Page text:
A Mild is the Best British Beer

According to the judges in the Great British Beer Festival, this year's best beer is a mild ale from Yorkshire:
A baritone cheer erupts from the crowd of barrel-chested beer enthusiasts as Rudgate Ruby Mild is named the victor. Roger Protz, editor of the Good Beer Guide, says: “I’ve just come from tasting nine beers. I’m astonished I can actually speak.”

Equally astonished are Craig Lee and Jamie Allen, in charge of the seven-man brewing operation in Tockwith, North Yorkshire, where Ruby Mild is made. They have been brewing the beer to the same recipe for 14 years — to little interest, with the exception of a silver medal in the mild category last year. Suddenly they will face a surge in demand that will stretch their capacity to the limit.

At present they produce 40 barrels a week — the equivalent of 11,520 pints — and have the capacity to produce 20 more. Previous winners such as the Coniston Brewing Company in Cumbria had to get a larger brewery to help to make their Bluebird Bitter, because demand outstripped supply....

The beer, which is described in the Good Beer Guide as a “nutty, rich ruby ale, stronger than usual for a mild”, won by the biggest margin in living memory. One judge remarked that it “stood out a mile” from its nearest competitor.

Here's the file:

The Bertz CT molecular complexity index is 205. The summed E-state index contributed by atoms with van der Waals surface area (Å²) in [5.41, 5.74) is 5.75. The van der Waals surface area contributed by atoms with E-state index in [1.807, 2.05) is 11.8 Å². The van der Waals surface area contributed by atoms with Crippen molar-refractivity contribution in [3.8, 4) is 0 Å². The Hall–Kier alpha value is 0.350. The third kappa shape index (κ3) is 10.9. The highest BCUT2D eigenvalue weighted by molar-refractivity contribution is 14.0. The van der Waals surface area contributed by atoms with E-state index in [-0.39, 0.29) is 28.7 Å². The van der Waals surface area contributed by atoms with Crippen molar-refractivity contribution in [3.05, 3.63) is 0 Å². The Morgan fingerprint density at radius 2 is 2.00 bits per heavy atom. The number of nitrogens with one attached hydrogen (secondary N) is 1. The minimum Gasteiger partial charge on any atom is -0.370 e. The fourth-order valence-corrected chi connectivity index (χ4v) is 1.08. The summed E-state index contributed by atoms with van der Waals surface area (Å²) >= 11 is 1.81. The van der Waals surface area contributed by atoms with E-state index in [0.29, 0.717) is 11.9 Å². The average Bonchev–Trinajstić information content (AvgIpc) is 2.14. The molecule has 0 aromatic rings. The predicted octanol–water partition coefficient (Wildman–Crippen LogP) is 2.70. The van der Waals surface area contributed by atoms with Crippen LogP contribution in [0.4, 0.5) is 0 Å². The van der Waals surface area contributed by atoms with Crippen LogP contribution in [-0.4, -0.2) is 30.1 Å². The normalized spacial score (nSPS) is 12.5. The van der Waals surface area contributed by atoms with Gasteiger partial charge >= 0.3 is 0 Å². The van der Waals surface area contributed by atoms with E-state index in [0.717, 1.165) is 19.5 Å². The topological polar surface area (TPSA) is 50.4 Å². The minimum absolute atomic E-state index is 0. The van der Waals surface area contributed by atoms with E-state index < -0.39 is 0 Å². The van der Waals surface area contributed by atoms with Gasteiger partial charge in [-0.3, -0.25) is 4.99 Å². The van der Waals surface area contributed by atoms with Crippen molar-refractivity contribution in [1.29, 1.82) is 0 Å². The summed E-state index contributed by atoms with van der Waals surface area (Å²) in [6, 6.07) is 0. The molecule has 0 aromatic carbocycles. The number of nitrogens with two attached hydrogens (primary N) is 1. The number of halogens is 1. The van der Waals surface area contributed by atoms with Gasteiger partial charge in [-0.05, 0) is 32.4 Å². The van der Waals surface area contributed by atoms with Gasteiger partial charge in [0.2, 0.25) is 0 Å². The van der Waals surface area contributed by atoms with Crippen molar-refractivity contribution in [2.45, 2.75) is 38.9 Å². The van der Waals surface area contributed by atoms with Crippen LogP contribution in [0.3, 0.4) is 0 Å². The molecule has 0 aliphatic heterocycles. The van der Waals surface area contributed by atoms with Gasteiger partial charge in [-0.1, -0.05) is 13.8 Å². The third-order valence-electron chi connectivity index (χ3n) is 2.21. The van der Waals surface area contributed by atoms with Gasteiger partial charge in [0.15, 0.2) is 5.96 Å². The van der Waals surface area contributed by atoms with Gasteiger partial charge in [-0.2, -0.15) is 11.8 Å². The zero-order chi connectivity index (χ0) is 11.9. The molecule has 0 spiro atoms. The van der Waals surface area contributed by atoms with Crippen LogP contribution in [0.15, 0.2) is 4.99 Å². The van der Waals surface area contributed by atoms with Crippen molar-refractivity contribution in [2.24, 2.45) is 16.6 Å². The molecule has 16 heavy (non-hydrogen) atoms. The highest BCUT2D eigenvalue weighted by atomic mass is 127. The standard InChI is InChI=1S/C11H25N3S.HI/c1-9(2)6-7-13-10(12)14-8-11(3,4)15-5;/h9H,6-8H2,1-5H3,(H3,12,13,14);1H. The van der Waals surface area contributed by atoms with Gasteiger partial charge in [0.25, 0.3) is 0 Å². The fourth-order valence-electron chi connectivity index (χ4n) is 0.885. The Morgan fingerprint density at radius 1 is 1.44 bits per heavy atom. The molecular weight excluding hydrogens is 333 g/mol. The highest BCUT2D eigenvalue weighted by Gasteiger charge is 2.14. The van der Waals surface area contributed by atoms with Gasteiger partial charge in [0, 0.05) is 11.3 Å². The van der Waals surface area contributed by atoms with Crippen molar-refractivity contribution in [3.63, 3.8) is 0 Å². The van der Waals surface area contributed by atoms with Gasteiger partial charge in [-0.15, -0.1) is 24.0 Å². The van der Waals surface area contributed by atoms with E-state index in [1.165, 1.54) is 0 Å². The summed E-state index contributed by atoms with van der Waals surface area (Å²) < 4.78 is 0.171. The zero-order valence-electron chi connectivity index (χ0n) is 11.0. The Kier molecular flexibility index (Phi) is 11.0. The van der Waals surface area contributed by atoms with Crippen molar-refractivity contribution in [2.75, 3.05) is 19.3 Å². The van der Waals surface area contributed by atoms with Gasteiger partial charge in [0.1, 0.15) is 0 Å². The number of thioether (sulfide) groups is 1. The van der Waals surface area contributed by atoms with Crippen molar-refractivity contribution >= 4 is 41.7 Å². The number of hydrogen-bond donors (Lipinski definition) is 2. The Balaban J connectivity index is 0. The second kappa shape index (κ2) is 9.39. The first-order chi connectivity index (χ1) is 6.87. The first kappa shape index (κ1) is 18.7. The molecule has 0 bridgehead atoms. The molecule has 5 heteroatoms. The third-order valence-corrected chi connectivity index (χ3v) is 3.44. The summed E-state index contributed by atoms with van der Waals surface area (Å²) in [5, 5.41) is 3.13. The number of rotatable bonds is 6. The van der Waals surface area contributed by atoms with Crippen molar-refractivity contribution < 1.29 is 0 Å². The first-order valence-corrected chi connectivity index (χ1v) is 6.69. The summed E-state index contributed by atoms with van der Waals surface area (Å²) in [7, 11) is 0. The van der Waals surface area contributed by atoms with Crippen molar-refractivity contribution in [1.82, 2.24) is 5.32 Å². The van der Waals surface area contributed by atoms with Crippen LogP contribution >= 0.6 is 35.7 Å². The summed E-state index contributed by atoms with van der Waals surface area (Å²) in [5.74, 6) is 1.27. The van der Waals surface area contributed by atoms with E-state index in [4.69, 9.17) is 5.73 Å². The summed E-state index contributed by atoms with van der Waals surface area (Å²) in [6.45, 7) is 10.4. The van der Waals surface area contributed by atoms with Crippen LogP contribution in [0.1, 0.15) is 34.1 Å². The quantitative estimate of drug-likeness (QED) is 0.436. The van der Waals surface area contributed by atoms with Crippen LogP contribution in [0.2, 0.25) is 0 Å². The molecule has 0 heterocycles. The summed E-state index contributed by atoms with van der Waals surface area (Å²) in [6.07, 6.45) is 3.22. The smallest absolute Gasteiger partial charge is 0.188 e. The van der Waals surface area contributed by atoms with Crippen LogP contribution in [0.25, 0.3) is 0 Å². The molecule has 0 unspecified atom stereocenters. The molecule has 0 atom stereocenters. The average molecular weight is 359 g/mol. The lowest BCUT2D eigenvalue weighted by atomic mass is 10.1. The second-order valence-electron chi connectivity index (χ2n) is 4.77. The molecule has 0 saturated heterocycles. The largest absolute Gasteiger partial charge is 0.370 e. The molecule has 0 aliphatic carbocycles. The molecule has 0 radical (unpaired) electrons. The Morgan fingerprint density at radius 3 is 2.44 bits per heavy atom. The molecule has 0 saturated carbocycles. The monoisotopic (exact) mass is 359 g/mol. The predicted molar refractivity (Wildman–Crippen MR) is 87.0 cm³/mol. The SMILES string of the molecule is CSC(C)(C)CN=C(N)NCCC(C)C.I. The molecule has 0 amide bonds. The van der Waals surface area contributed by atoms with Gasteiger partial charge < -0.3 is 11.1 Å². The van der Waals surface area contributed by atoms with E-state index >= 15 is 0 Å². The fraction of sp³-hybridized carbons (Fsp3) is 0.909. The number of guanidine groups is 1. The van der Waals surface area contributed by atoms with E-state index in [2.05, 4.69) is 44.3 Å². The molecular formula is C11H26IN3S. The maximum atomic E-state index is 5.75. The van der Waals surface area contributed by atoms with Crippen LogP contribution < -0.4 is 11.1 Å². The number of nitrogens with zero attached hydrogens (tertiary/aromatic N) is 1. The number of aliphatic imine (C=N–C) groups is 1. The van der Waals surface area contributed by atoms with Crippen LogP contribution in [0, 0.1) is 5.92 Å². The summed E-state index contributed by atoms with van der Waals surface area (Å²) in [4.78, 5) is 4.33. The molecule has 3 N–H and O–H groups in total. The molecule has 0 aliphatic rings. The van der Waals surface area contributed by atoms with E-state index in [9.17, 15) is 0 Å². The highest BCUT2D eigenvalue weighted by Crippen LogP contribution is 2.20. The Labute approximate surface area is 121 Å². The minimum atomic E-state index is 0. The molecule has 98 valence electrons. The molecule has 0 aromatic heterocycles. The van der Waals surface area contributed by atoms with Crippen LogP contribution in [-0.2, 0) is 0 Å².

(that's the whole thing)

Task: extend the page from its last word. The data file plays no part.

The US brewing industry has yet to come back around to the joys of small beer. It's impossible to imagine an American competition awarding best in show to a beer of just 4.4% alcohol, no barrel aging, and modest hop levels. (The winning little brewery has a crude website that fails to list information about available beers.)

Update. Full list of winners is here. Also, note that the restrained Brits manage to muscle through with just eight categories--just 28 winning beers overall.

Update 2. CAMRA's promoting a "People's Pint" that would exempt beer from taxes if it's 2.8% or below. 2.8%. That's a small beer.